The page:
The average sleepaway camps have between 41 and 50 seasonal staff members. On top of that, Camp Kawanhee celebrated 100 years of operation in 2022 (one year delay due to the pandemic, the actual 100th year was 2021). The Standens hope to lay the foundations for the next 100 years at Kawanhee; but even though they are ahead of the curve as it pertains to the industry-wide staffing shortage, the camp is starting to feel some of its effects. A couple of lodges were left unfilled during the past couple of summers — “ghost lodges,” as they are known around the camp.

Counselors are noticing it, too. Alex Eaton, a 21-year-old junior special education major at Bowling Green State University in Ohio, was a camper in 2014 and 2015. After taking a several-year hiatus from Kawanhee, as well as patiently waiting for COVID restrictions to be lifted, he returned in 2021 as a lodge counselor and soccer activity counselor. He knows the troubles of feeling short-staffed as a camp employee, as the year he returned was affected by the pandemic.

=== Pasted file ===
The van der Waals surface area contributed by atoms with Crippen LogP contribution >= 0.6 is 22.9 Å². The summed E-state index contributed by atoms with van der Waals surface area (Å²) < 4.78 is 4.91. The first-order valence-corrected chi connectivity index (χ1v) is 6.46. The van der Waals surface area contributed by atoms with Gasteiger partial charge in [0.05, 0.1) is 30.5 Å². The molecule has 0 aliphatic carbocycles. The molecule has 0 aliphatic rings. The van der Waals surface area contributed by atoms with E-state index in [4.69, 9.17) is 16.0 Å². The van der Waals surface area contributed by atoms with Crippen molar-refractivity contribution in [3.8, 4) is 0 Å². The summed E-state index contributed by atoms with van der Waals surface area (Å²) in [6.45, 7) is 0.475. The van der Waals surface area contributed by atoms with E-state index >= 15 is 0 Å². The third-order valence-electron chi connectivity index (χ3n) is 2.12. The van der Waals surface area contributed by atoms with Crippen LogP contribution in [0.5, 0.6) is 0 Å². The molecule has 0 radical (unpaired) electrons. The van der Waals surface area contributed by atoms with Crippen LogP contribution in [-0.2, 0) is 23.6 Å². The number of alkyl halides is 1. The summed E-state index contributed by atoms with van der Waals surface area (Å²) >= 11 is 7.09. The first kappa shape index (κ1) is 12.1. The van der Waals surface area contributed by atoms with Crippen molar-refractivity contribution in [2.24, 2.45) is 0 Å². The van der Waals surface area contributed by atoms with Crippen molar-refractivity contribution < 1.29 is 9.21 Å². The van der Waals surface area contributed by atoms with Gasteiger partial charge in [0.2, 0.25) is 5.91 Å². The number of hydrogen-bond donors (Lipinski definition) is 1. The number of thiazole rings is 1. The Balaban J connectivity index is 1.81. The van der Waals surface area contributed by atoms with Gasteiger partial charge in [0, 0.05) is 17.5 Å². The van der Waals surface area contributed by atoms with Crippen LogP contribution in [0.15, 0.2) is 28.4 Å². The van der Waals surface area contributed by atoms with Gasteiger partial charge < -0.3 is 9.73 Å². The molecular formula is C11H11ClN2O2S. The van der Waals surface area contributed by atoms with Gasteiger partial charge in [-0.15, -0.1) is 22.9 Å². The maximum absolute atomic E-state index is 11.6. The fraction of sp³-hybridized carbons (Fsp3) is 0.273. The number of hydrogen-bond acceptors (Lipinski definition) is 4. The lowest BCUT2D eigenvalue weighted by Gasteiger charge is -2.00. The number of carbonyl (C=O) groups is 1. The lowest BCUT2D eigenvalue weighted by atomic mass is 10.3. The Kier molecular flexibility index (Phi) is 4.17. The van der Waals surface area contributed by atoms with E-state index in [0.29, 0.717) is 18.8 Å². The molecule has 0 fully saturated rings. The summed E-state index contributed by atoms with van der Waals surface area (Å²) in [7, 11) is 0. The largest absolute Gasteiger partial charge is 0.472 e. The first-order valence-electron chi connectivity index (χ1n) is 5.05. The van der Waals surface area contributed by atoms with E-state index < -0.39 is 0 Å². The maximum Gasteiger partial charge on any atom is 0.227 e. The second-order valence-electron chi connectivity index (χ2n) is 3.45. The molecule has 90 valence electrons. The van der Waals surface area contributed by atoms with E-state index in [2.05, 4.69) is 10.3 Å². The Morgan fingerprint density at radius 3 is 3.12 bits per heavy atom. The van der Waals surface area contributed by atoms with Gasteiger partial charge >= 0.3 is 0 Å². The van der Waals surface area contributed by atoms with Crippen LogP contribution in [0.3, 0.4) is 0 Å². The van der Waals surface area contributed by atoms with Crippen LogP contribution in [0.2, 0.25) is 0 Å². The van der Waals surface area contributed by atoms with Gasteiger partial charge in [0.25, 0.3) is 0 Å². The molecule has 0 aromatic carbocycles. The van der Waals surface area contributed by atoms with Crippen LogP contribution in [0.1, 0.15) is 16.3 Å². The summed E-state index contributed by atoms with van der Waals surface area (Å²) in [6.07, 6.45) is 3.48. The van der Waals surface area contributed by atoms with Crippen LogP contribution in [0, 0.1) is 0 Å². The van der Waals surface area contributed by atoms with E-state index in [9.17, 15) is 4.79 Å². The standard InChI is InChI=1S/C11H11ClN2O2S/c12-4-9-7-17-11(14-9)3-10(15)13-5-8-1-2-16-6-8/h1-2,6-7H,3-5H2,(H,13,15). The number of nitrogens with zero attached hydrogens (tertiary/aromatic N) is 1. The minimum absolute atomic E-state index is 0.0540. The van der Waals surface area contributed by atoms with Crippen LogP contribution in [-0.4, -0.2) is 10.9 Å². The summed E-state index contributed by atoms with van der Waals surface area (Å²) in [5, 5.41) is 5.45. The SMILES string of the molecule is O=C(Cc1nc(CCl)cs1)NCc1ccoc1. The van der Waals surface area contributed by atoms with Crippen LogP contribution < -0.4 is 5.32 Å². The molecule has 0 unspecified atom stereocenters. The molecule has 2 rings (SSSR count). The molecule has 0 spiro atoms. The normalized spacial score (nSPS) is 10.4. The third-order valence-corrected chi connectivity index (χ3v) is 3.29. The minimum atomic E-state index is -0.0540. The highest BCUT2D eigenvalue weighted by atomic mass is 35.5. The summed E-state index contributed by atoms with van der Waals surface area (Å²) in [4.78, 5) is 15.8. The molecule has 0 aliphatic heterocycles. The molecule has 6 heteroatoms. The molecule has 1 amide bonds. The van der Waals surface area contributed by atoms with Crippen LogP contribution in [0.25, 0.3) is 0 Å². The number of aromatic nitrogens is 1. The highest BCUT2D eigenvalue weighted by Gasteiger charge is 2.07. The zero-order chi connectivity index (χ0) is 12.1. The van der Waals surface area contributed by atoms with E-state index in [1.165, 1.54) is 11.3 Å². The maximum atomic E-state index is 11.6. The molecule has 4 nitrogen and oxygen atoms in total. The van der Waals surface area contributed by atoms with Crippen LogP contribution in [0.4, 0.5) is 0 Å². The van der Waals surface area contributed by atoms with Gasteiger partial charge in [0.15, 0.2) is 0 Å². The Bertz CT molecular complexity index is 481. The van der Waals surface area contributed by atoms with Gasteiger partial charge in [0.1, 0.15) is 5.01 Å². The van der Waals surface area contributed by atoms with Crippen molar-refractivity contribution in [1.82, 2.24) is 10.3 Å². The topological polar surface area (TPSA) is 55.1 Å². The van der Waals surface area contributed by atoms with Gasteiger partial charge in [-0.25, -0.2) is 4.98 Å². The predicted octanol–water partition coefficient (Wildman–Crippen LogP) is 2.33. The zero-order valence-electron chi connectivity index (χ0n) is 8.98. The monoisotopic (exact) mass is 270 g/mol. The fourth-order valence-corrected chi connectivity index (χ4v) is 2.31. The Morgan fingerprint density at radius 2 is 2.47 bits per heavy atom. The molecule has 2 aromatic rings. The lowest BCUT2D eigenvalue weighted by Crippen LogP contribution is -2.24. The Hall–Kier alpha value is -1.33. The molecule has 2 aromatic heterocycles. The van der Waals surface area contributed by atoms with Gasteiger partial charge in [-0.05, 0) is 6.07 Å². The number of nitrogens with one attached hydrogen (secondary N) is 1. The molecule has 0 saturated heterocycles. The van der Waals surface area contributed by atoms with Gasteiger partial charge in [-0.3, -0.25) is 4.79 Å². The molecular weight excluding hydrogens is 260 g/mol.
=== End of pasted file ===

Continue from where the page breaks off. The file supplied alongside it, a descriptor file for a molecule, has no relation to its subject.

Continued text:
“We definitely had to have counselors bounce around activities sometimes and help out. You know, if a counselor had to step out, someone would have to step in that was from another activity,” Eaton said when asked about what effects he felt from the camp being short on staff. “Some people would have to cover another person’s activity and they had no idea what they were doing.”

Mark Standen attributed the staff shortage to complexities that resulted from the COVID-19 pandemic. “We felt a little light last summer, and I think a lot of people did,” he said. “I think the explanation for that, in my mind, is that camp has become more complicated. It demands more of the staff, especially in the age of COVID social isolation. And some of the baggage that the kids are bringing to camp, no fault of their own. And so, it calls on the same number of staff, but it depletes them.”